How did the relationship with Discwoman continue to blossom and what sort of dynamic do you all have between you? I can imagine they’ve been quite important in helping to nurture your career. “Definitely! I feel very grateful to have had Discwoman’s support starting from the early stages of my journey. It feels very affirming to be part of a group that is working tirelessly to dismantle the white patriarchy that exists in the music industry and are constantly challenging the status quo. The whole roster is filled with such talented, outspoken, and thoughtful people and it’s been great getting to know some of them more since joining the agency. It’s really inspiring to see the volume of change the crew has brought about on such a global scale and I feel very honored to now have a role in perpetuating change as well.“
I think one of the things that stand out from your DJ sets and online mixes is it’s energetic techno, almost quite stripped that goes hard and fast without having to be industrial or militant. Can you tell us a little bit how your particular tastes were defined, was it a while before you were like ok this is a sound I like and want to push forward with? “When I started learning how to DJ I was primarily mixing a lot of house and slower techno. I started playing around with mixing electro and faster techno once I became more comfortable with using CDJs. I still have the set list from my first time playing at Bossa Nova Civic Club and at that point I was starting at ~130 bpm and hitting a peak of 140bpm. I really loved the speed and intensity of Underground Resistance’s productions and side projects from Robert Hood and Jeff Mills like The Vision and H&M. I was also inspired by older mixes from the early 90s I would find online from vets like Jeff Mills, Carl Cox, Miss Djax, Colin Dale, and Dave Angel. They were all so playful and adventurous with their mixing, which was refreshing as I feel like DJs are so much more rigid and calculated with their mixing style these days. When I started playing out more, I was too scared to play as fast as my heart truly desired because I didn’t want to overwhelm people but eventually I just stopped caring.
Basically, I enjoy playing fast because it feels like I’m bringing back this old school energy that is so difficult for me to find and access in the present day. I see that some people view playing fast as “trend” or whatever and I’m sure for those who try to play fast and aren’t aware of the history behind the style or haven’t done much research, it is exactly that. But for me, playing fast feels cathartic and helps me deal with the nostalgia I have for a time that I never got to experience but remember and connect with so fondly.“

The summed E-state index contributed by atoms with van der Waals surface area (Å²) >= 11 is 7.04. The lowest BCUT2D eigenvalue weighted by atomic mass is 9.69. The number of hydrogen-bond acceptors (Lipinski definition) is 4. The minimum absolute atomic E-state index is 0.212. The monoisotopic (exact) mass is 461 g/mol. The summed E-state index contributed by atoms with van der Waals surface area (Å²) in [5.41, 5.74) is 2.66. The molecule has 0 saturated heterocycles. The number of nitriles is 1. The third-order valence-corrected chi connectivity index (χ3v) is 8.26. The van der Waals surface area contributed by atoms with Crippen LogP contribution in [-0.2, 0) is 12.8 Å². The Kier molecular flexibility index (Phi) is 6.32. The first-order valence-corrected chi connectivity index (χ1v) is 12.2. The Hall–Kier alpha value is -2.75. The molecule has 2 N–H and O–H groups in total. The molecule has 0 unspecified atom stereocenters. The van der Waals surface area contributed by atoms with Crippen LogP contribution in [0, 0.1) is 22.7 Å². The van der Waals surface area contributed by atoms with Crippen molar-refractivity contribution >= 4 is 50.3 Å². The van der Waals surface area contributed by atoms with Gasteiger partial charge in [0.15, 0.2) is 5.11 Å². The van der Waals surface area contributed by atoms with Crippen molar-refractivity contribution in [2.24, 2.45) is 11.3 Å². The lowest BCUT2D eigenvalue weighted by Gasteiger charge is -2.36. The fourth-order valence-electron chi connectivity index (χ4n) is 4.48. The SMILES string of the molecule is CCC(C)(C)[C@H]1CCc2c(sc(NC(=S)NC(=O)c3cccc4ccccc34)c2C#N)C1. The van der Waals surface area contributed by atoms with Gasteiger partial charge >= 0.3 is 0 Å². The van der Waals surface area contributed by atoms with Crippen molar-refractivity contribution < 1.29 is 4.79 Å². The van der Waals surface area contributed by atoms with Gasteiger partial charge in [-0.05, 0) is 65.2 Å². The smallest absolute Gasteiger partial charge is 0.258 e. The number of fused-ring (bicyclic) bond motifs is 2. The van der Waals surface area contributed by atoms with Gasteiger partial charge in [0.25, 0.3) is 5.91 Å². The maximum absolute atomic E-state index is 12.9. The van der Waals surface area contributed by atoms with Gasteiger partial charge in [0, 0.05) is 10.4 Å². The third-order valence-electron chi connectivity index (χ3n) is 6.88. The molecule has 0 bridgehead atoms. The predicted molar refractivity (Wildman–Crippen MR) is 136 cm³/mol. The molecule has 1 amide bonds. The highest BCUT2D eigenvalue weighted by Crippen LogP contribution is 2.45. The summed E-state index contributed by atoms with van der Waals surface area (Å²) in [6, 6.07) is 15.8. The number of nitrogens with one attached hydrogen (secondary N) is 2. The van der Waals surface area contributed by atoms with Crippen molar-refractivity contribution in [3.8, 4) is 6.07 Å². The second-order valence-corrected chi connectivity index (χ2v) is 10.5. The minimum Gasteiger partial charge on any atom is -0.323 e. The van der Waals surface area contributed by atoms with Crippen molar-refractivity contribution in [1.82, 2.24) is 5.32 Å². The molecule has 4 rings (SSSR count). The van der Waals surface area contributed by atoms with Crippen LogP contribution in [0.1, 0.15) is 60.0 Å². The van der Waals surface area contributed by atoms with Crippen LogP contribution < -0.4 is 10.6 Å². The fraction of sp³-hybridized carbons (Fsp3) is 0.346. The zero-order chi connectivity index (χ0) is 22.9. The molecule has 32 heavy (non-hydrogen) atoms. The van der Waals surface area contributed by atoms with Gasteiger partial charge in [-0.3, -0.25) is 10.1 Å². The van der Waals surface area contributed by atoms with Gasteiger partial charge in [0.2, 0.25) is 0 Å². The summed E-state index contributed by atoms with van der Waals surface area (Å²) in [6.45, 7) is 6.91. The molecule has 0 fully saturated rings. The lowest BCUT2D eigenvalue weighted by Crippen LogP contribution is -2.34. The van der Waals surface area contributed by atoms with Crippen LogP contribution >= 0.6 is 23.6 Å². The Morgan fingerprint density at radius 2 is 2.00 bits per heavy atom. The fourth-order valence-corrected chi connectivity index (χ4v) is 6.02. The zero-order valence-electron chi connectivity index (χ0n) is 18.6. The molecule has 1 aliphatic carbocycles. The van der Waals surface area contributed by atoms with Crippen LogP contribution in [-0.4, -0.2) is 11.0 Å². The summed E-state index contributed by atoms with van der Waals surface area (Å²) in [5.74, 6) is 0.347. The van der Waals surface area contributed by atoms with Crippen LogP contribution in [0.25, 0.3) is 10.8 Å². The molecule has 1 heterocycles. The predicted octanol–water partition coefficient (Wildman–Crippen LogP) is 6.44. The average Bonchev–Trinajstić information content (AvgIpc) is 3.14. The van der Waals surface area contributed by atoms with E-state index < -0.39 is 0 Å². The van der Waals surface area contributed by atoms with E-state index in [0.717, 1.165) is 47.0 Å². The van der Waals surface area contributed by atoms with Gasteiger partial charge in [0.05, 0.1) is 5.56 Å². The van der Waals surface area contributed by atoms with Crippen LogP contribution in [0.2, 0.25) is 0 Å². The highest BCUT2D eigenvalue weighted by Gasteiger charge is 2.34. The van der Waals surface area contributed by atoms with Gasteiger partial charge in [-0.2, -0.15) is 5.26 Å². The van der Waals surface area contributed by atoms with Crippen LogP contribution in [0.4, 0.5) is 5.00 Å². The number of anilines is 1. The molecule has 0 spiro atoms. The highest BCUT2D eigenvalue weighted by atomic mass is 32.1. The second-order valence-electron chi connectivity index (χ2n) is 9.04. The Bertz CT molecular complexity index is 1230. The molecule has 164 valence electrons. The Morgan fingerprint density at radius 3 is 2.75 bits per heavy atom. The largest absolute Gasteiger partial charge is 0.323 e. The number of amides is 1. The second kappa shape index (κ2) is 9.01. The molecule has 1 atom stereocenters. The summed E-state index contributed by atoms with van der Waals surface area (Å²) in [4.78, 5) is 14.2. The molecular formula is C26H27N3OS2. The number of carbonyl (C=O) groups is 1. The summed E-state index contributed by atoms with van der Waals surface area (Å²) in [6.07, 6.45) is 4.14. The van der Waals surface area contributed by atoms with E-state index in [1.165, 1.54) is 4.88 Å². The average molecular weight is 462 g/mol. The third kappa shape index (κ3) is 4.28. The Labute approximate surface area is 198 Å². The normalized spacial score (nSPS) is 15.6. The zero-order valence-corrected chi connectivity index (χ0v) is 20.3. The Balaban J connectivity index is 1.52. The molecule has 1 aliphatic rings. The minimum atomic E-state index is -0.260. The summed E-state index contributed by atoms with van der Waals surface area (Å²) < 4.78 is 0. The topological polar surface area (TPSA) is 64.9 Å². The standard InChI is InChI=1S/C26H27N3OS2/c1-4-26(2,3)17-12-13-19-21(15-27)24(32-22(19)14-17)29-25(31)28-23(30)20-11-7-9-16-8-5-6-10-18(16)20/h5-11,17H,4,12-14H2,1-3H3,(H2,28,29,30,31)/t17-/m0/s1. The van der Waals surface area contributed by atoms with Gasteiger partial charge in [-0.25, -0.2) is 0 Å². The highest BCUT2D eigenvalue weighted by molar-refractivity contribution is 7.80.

How are your USBs arranged when it comes to your mixes? Is there a regularity to your sets at all or are you pretty random from show to show? “I have way too many playlists on my USBs that I have labeled either by mood, label, or by each specific show or mix, and even by mood for each show. I must admit, I’m really not the most organized person when it comes to my music and I’m sure my Rekordbox would scare some people but it works for me hahaha. I have playlists that are literally labeled as “djaxyyyy” or “really trippy and minimal…period” or “*insert gig name and date here* hour 1 or 2” or “full on acid.” Typically, I aim to make a playlist for each show so I can have a more concentrated idea of the vibe I want to create. In terms of regularity, I’m not really sure if there is? I guess there’s certain artists that I play in almost every single set, but I get tired of playing the same tracks. I do like to switch up though and my vibe depends on the setting as well. For example, last time I played at Bossa Nova Civic Club with Bored Lord, I felt like playing more hard house and jumpstyle instead of just techno. My mood during the week leading up to a gig is a major factor for how and what I want to play. I don’t necessarily feel like I want to “bang it out” all the time, but if I’ve had a tough or draining week then I typically like to, just to get it out of my system.”